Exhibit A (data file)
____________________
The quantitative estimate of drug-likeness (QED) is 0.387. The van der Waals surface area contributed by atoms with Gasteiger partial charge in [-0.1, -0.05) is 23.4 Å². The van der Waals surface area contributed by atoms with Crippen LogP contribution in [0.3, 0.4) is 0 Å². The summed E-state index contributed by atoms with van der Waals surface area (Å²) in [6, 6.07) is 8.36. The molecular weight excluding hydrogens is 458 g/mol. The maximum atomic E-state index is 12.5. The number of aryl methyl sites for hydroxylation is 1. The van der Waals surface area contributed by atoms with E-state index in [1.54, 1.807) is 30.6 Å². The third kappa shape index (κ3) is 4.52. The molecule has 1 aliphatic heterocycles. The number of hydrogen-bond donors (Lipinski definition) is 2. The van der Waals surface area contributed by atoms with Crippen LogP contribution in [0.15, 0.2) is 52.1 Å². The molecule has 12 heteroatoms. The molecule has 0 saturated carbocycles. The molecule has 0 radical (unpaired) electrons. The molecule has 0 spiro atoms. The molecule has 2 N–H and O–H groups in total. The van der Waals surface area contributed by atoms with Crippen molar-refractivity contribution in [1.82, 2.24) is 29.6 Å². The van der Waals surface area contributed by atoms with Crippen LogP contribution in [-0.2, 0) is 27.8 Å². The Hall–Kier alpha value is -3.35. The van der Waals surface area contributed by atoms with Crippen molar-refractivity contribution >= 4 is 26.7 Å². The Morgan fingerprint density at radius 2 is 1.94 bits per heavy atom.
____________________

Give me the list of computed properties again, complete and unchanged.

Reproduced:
The quantitative estimate of drug-likeness (QED) is 0.387. The van der Waals surface area contributed by atoms with Gasteiger partial charge in [-0.1, -0.05) is 23.4 Å². The van der Waals surface area contributed by atoms with Crippen LogP contribution in [0.3, 0.4) is 0 Å². The summed E-state index contributed by atoms with van der Waals surface area (Å²) in [6, 6.07) is 8.36. The molecular weight excluding hydrogens is 458 g/mol. The maximum atomic E-state index is 12.5. The number of aryl methyl sites for hydroxylation is 1. The van der Waals surface area contributed by atoms with E-state index in [1.54, 1.807) is 30.6 Å². The third kappa shape index (κ3) is 4.52. The molecule has 1 aliphatic heterocycles. The number of hydrogen-bond donors (Lipinski definition) is 2. The van der Waals surface area contributed by atoms with Crippen LogP contribution in [0.15, 0.2) is 52.1 Å². The molecule has 12 heteroatoms. The molecule has 0 saturated carbocycles. The molecule has 0 radical (unpaired) electrons. The molecule has 0 spiro atoms. The molecule has 2 N–H and O–H groups in total. The van der Waals surface area contributed by atoms with Crippen molar-refractivity contribution in [1.82, 2.24) is 29.6 Å². The van der Waals surface area contributed by atoms with Crippen LogP contribution in [-0.2, 0) is 27.8 Å². The Hall–Kier alpha value is -3.35. The van der Waals surface area contributed by atoms with Crippen molar-refractivity contribution >= 4 is 26.7 Å². The Morgan fingerprint density at radius 2 is 1.94 bits per heavy atom.